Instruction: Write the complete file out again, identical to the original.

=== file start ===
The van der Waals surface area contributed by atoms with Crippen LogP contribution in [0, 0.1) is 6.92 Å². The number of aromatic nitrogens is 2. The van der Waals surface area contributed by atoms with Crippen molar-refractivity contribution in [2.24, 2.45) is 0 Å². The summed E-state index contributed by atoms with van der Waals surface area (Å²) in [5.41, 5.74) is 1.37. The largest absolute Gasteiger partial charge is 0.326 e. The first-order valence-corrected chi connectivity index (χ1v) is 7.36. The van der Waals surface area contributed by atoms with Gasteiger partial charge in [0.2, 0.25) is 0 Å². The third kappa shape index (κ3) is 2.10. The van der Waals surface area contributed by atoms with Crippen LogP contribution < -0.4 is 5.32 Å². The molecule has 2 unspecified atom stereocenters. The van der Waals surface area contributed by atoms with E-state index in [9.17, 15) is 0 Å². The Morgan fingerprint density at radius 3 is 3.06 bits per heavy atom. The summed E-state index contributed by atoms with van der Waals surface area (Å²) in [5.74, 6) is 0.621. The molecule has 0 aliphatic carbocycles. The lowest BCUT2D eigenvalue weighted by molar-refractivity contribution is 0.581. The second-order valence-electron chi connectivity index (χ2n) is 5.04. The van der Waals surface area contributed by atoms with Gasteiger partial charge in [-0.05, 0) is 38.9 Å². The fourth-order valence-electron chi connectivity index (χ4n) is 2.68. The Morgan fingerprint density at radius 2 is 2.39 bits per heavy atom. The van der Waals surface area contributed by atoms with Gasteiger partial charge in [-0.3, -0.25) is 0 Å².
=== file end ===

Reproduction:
The van der Waals surface area contributed by atoms with Crippen LogP contribution in [0, 0.1) is 6.92 Å². The number of aromatic nitrogens is 2. The van der Waals surface area contributed by atoms with Crippen molar-refractivity contribution in [2.24, 2.45) is 0 Å². The summed E-state index contributed by atoms with van der Waals surface area (Å²) in [5.41, 5.74) is 1.37. The largest absolute Gasteiger partial charge is 0.326 e. The first-order valence-corrected chi connectivity index (χ1v) is 7.36. The van der Waals surface area contributed by atoms with Gasteiger partial charge in [0.2, 0.25) is 0 Å². The third kappa shape index (κ3) is 2.10. The van der Waals surface area contributed by atoms with Crippen LogP contribution < -0.4 is 5.32 Å². The molecule has 2 unspecified atom stereocenters. The van der Waals surface area contributed by atoms with E-state index in [9.17, 15) is 0 Å². The Morgan fingerprint density at radius 3 is 3.06 bits per heavy atom. The summed E-state index contributed by atoms with van der Waals surface area (Å²) in [5.74, 6) is 0.621. The molecule has 0 aliphatic carbocycles. The lowest BCUT2D eigenvalue weighted by molar-refractivity contribution is 0.581. The second-order valence-electron chi connectivity index (χ2n) is 5.04. The van der Waals surface area contributed by atoms with Gasteiger partial charge in [-0.05, 0) is 38.9 Å². The fourth-order valence-electron chi connectivity index (χ4n) is 2.68. The Morgan fingerprint density at radius 2 is 2.39 bits per heavy atom. The van der Waals surface area contributed by atoms with Gasteiger partial charge in [-0.3, -0.25) is 0 Å².